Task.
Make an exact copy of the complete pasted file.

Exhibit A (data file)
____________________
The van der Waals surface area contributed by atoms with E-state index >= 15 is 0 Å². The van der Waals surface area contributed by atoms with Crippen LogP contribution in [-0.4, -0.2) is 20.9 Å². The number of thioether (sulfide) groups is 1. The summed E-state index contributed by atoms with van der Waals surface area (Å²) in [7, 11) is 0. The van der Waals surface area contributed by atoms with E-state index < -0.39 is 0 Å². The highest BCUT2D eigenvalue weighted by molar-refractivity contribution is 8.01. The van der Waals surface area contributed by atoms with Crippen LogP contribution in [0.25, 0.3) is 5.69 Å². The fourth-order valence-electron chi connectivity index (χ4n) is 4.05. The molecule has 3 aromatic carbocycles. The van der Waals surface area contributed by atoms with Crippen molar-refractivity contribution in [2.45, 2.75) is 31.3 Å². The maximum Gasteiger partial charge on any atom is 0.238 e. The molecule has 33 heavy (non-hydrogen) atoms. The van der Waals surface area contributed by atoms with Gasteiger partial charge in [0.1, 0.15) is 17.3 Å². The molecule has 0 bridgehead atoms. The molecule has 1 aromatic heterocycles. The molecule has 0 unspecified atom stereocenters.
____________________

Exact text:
The van der Waals surface area contributed by atoms with E-state index >= 15 is 0 Å². The van der Waals surface area contributed by atoms with Crippen LogP contribution in [-0.4, -0.2) is 20.9 Å². The number of thioether (sulfide) groups is 1. The summed E-state index contributed by atoms with van der Waals surface area (Å²) in [7, 11) is 0. The van der Waals surface area contributed by atoms with E-state index < -0.39 is 0 Å². The highest BCUT2D eigenvalue weighted by molar-refractivity contribution is 8.01. The van der Waals surface area contributed by atoms with Crippen LogP contribution in [0.25, 0.3) is 5.69 Å². The fourth-order valence-electron chi connectivity index (χ4n) is 4.05. The molecule has 3 aromatic carbocycles. The van der Waals surface area contributed by atoms with Crippen molar-refractivity contribution in [2.45, 2.75) is 31.3 Å². The maximum Gasteiger partial charge on any atom is 0.238 e. The molecule has 33 heavy (non-hydrogen) atoms. The van der Waals surface area contributed by atoms with Gasteiger partial charge in [0.1, 0.15) is 17.3 Å². The molecule has 0 bridgehead atoms. The molecule has 1 aromatic heterocycles. The molecule has 0 unspecified atom stereocenters.